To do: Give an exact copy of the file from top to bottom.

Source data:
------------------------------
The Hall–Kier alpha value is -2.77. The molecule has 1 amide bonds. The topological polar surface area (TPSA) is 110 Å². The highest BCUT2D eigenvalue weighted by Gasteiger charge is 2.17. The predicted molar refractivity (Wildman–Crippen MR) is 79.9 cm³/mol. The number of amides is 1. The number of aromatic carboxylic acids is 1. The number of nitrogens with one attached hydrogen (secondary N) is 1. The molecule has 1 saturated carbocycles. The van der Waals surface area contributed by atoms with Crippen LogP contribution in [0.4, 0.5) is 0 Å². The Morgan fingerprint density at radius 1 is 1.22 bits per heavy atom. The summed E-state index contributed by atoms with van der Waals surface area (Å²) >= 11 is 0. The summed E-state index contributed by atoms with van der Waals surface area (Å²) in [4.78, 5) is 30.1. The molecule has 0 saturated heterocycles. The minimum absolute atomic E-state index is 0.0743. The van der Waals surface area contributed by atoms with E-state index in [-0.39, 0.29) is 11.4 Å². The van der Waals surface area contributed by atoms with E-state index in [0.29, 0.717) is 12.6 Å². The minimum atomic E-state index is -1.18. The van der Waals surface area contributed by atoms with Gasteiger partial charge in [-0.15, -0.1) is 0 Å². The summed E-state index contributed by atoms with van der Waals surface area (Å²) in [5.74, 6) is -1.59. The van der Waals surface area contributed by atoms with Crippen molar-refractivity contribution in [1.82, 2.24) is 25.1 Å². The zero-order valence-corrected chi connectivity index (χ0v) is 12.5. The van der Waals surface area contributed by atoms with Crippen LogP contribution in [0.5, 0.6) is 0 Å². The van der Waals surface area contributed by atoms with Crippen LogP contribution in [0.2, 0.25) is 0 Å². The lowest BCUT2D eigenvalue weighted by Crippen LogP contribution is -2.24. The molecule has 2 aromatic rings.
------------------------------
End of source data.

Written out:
The Hall–Kier alpha value is -2.77. The molecule has 1 amide bonds. The topological polar surface area (TPSA) is 110 Å². The highest BCUT2D eigenvalue weighted by Gasteiger charge is 2.17. The predicted molar refractivity (Wildman–Crippen MR) is 79.9 cm³/mol. The number of amides is 1. The number of aromatic carboxylic acids is 1. The number of nitrogens with one attached hydrogen (secondary N) is 1. The molecule has 1 saturated carbocycles. The van der Waals surface area contributed by atoms with Crippen LogP contribution in [0.4, 0.5) is 0 Å². The Morgan fingerprint density at radius 1 is 1.22 bits per heavy atom. The summed E-state index contributed by atoms with van der Waals surface area (Å²) >= 11 is 0. The summed E-state index contributed by atoms with van der Waals surface area (Å²) in [4.78, 5) is 30.1. The molecule has 0 saturated heterocycles. The minimum absolute atomic E-state index is 0.0743. The van der Waals surface area contributed by atoms with E-state index in [-0.39, 0.29) is 11.4 Å². The van der Waals surface area contributed by atoms with E-state index in [0.29, 0.717) is 12.6 Å². The minimum atomic E-state index is -1.18. The van der Waals surface area contributed by atoms with Gasteiger partial charge in [-0.15, -0.1) is 0 Å². The summed E-state index contributed by atoms with van der Waals surface area (Å²) in [5.74, 6) is -1.59. The van der Waals surface area contributed by atoms with Crippen molar-refractivity contribution in [1.82, 2.24) is 25.1 Å². The zero-order valence-corrected chi connectivity index (χ0v) is 12.5. The van der Waals surface area contributed by atoms with Crippen LogP contribution in [0.5, 0.6) is 0 Å². The van der Waals surface area contributed by atoms with Crippen LogP contribution in [0.2, 0.25) is 0 Å². The lowest BCUT2D eigenvalue weighted by Crippen LogP contribution is -2.24. The molecule has 2 aromatic rings.